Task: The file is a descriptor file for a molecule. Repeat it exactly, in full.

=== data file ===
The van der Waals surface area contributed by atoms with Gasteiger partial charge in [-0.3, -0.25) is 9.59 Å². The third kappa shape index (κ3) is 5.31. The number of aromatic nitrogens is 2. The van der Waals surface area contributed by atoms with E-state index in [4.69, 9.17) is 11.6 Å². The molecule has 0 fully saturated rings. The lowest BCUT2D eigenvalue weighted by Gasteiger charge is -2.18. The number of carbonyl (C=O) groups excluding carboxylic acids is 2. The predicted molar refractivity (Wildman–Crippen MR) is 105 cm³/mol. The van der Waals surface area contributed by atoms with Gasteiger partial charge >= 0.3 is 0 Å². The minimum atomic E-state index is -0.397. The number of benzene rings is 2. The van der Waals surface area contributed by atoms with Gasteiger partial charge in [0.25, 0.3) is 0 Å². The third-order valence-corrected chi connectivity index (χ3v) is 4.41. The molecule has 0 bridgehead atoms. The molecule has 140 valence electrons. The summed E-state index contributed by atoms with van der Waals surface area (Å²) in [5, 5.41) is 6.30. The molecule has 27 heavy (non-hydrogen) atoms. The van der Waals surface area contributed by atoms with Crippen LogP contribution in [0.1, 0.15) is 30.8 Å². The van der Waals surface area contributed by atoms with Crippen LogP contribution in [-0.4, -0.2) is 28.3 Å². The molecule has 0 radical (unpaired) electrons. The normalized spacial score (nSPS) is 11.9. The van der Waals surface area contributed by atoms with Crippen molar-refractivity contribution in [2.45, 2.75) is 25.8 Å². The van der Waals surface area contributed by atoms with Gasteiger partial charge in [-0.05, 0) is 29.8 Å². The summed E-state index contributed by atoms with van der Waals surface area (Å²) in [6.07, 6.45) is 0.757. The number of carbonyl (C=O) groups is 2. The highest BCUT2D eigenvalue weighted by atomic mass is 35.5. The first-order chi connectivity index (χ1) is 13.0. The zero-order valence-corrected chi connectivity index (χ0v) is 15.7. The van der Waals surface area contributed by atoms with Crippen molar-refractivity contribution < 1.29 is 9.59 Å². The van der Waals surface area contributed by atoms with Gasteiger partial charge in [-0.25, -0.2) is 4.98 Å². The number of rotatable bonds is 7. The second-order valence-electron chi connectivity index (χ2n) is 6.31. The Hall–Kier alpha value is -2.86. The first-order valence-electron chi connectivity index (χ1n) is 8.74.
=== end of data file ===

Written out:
The van der Waals surface area contributed by atoms with Gasteiger partial charge in [-0.3, -0.25) is 9.59 Å². The third kappa shape index (κ3) is 5.31. The number of aromatic nitrogens is 2. The van der Waals surface area contributed by atoms with E-state index in [4.69, 9.17) is 11.6 Å². The molecule has 0 fully saturated rings. The lowest BCUT2D eigenvalue weighted by Gasteiger charge is -2.18. The number of carbonyl (C=O) groups excluding carboxylic acids is 2. The predicted molar refractivity (Wildman–Crippen MR) is 105 cm³/mol. The van der Waals surface area contributed by atoms with Gasteiger partial charge >= 0.3 is 0 Å². The minimum atomic E-state index is -0.397. The number of benzene rings is 2. The van der Waals surface area contributed by atoms with Gasteiger partial charge in [0.25, 0.3) is 0 Å². The third-order valence-corrected chi connectivity index (χ3v) is 4.41. The molecule has 0 bridgehead atoms. The molecule has 140 valence electrons. The summed E-state index contributed by atoms with van der Waals surface area (Å²) in [5, 5.41) is 6.30. The molecule has 27 heavy (non-hydrogen) atoms. The van der Waals surface area contributed by atoms with Crippen LogP contribution in [0.1, 0.15) is 30.8 Å². The van der Waals surface area contributed by atoms with Crippen LogP contribution in [-0.4, -0.2) is 28.3 Å². The molecule has 0 radical (unpaired) electrons. The normalized spacial score (nSPS) is 11.9. The van der Waals surface area contributed by atoms with Crippen molar-refractivity contribution in [2.45, 2.75) is 25.8 Å². The van der Waals surface area contributed by atoms with Gasteiger partial charge in [-0.05, 0) is 29.8 Å². The summed E-state index contributed by atoms with van der Waals surface area (Å²) in [6.07, 6.45) is 0.757. The number of carbonyl (C=O) groups is 2. The highest BCUT2D eigenvalue weighted by atomic mass is 35.5. The first-order chi connectivity index (χ1) is 13.0. The zero-order valence-corrected chi connectivity index (χ0v) is 15.7. The van der Waals surface area contributed by atoms with Crippen molar-refractivity contribution < 1.29 is 9.59 Å². The van der Waals surface area contributed by atoms with Gasteiger partial charge in [-0.25, -0.2) is 4.98 Å². The number of rotatable bonds is 7. The second-order valence-electron chi connectivity index (χ2n) is 6.31. The Hall–Kier alpha value is -2.86. The first-order valence-electron chi connectivity index (χ1n) is 8.74.